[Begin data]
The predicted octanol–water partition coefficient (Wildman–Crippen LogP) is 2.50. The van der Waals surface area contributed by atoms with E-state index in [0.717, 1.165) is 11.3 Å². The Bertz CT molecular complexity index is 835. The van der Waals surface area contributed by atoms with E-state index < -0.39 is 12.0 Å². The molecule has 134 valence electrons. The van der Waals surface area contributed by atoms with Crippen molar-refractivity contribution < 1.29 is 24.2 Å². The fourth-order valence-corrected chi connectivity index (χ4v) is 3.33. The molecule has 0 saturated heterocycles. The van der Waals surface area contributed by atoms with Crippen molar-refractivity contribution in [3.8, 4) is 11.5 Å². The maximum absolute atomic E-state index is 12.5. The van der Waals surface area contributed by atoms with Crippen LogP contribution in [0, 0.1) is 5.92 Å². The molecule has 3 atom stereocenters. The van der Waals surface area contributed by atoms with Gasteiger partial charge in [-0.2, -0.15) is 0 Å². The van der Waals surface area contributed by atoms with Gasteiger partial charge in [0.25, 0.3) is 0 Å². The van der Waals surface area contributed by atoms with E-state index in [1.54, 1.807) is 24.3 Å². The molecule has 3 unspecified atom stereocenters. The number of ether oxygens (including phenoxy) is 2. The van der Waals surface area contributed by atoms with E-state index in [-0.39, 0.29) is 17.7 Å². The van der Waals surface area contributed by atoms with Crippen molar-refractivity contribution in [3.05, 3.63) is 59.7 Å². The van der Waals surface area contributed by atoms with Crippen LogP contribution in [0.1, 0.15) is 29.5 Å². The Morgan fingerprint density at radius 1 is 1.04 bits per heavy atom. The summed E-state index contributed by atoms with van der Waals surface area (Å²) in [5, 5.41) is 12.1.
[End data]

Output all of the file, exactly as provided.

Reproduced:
The predicted octanol–water partition coefficient (Wildman–Crippen LogP) is 2.50. The van der Waals surface area contributed by atoms with E-state index in [0.717, 1.165) is 11.3 Å². The Bertz CT molecular complexity index is 835. The van der Waals surface area contributed by atoms with E-state index < -0.39 is 12.0 Å². The molecule has 134 valence electrons. The van der Waals surface area contributed by atoms with Crippen molar-refractivity contribution < 1.29 is 24.2 Å². The fourth-order valence-corrected chi connectivity index (χ4v) is 3.33. The molecule has 0 saturated heterocycles. The van der Waals surface area contributed by atoms with Crippen molar-refractivity contribution in [3.8, 4) is 11.5 Å². The maximum absolute atomic E-state index is 12.5. The van der Waals surface area contributed by atoms with Crippen LogP contribution in [0, 0.1) is 5.92 Å². The molecule has 3 atom stereocenters. The van der Waals surface area contributed by atoms with Gasteiger partial charge in [-0.2, -0.15) is 0 Å². The van der Waals surface area contributed by atoms with Gasteiger partial charge in [0.25, 0.3) is 0 Å². The van der Waals surface area contributed by atoms with E-state index in [1.54, 1.807) is 24.3 Å². The molecule has 3 unspecified atom stereocenters. The number of ether oxygens (including phenoxy) is 2. The van der Waals surface area contributed by atoms with E-state index in [-0.39, 0.29) is 17.7 Å². The van der Waals surface area contributed by atoms with Crippen molar-refractivity contribution in [3.05, 3.63) is 59.7 Å². The van der Waals surface area contributed by atoms with Crippen LogP contribution in [0.1, 0.15) is 29.5 Å². The Morgan fingerprint density at radius 1 is 1.04 bits per heavy atom. The summed E-state index contributed by atoms with van der Waals surface area (Å²) in [5, 5.41) is 12.1.